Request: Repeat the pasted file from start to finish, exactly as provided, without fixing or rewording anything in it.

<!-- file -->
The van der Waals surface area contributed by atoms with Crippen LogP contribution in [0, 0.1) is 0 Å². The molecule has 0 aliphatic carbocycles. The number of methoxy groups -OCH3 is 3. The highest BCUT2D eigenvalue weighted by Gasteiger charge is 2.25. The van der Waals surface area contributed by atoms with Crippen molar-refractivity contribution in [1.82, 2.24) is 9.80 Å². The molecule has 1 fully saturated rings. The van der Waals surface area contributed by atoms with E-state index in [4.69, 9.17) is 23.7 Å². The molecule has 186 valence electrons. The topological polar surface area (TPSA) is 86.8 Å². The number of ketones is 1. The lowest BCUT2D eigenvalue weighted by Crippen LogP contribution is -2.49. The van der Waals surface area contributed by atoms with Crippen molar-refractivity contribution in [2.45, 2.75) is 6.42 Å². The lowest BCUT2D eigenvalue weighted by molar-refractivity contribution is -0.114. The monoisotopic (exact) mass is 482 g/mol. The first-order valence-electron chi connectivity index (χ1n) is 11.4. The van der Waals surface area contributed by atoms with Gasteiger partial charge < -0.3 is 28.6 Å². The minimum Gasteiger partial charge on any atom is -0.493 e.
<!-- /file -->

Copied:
The van der Waals surface area contributed by atoms with Crippen LogP contribution in [0, 0.1) is 0 Å². The molecule has 0 aliphatic carbocycles. The number of methoxy groups -OCH3 is 3. The highest BCUT2D eigenvalue weighted by Gasteiger charge is 2.25. The van der Waals surface area contributed by atoms with Crippen molar-refractivity contribution in [1.82, 2.24) is 9.80 Å². The molecule has 1 fully saturated rings. The van der Waals surface area contributed by atoms with E-state index in [4.69, 9.17) is 23.7 Å². The molecule has 186 valence electrons. The topological polar surface area (TPSA) is 86.8 Å². The number of ketones is 1. The lowest BCUT2D eigenvalue weighted by Crippen LogP contribution is -2.49. The van der Waals surface area contributed by atoms with Crippen molar-refractivity contribution in [2.45, 2.75) is 6.42 Å². The lowest BCUT2D eigenvalue weighted by molar-refractivity contribution is -0.114. The monoisotopic (exact) mass is 482 g/mol. The first-order valence-electron chi connectivity index (χ1n) is 11.4. The van der Waals surface area contributed by atoms with Gasteiger partial charge < -0.3 is 28.6 Å². The minimum Gasteiger partial charge on any atom is -0.493 e.